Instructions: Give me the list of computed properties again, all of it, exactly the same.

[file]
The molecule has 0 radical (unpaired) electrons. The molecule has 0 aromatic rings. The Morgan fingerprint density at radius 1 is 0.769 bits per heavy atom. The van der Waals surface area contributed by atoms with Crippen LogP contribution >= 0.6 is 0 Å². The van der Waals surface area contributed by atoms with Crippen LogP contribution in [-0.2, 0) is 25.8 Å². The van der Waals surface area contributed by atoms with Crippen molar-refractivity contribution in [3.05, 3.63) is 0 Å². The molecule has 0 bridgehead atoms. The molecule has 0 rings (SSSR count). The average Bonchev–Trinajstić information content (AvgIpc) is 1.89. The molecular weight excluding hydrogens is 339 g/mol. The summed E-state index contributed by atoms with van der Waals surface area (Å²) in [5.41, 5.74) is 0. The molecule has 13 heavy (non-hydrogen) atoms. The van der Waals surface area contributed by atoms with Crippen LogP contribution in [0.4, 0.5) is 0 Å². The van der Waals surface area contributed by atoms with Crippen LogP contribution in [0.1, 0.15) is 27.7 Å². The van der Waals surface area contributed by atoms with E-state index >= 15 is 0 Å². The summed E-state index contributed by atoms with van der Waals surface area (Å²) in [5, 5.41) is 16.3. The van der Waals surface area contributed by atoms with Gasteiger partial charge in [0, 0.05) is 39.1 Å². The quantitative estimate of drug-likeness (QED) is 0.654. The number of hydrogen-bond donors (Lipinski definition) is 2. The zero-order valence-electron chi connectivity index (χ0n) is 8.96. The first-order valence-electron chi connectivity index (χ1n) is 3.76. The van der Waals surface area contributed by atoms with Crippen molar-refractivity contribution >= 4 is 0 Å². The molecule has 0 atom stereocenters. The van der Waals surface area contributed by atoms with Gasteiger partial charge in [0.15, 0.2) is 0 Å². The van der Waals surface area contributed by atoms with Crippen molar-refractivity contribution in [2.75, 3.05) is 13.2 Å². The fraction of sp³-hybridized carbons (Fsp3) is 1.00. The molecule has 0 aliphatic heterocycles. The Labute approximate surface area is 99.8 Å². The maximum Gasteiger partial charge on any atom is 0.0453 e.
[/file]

The molecule has 0 radical (unpaired) electrons. The molecule has 0 aromatic rings. The Morgan fingerprint density at radius 1 is 0.769 bits per heavy atom. The van der Waals surface area contributed by atoms with Crippen LogP contribution >= 0.6 is 0 Å². The van der Waals surface area contributed by atoms with Crippen LogP contribution in [-0.2, 0) is 25.8 Å². The van der Waals surface area contributed by atoms with Crippen molar-refractivity contribution in [3.05, 3.63) is 0 Å². The molecule has 0 bridgehead atoms. The molecule has 0 rings (SSSR count). The average Bonchev–Trinajstić information content (AvgIpc) is 1.89. The molecular weight excluding hydrogens is 339 g/mol. The summed E-state index contributed by atoms with van der Waals surface area (Å²) in [5.41, 5.74) is 0. The molecule has 13 heavy (non-hydrogen) atoms. The van der Waals surface area contributed by atoms with Crippen LogP contribution in [0.4, 0.5) is 0 Å². The van der Waals surface area contributed by atoms with Crippen LogP contribution in [0.1, 0.15) is 27.7 Å². The van der Waals surface area contributed by atoms with E-state index >= 15 is 0 Å². The summed E-state index contributed by atoms with van der Waals surface area (Å²) in [5, 5.41) is 16.3. The van der Waals surface area contributed by atoms with Gasteiger partial charge in [0, 0.05) is 39.1 Å². The quantitative estimate of drug-likeness (QED) is 0.654. The number of hydrogen-bond donors (Lipinski definition) is 2. The zero-order valence-electron chi connectivity index (χ0n) is 8.96. The first-order valence-electron chi connectivity index (χ1n) is 3.76. The van der Waals surface area contributed by atoms with Crippen molar-refractivity contribution >= 4 is 0 Å². The molecule has 0 atom stereocenters. The van der Waals surface area contributed by atoms with Gasteiger partial charge in [0.15, 0.2) is 0 Å². The van der Waals surface area contributed by atoms with Crippen molar-refractivity contribution in [2.75, 3.05) is 13.2 Å². The fraction of sp³-hybridized carbons (Fsp3) is 1.00. The molecule has 0 aliphatic heterocycles. The Labute approximate surface area is 99.8 Å². The maximum Gasteiger partial charge on any atom is 0.0453 e.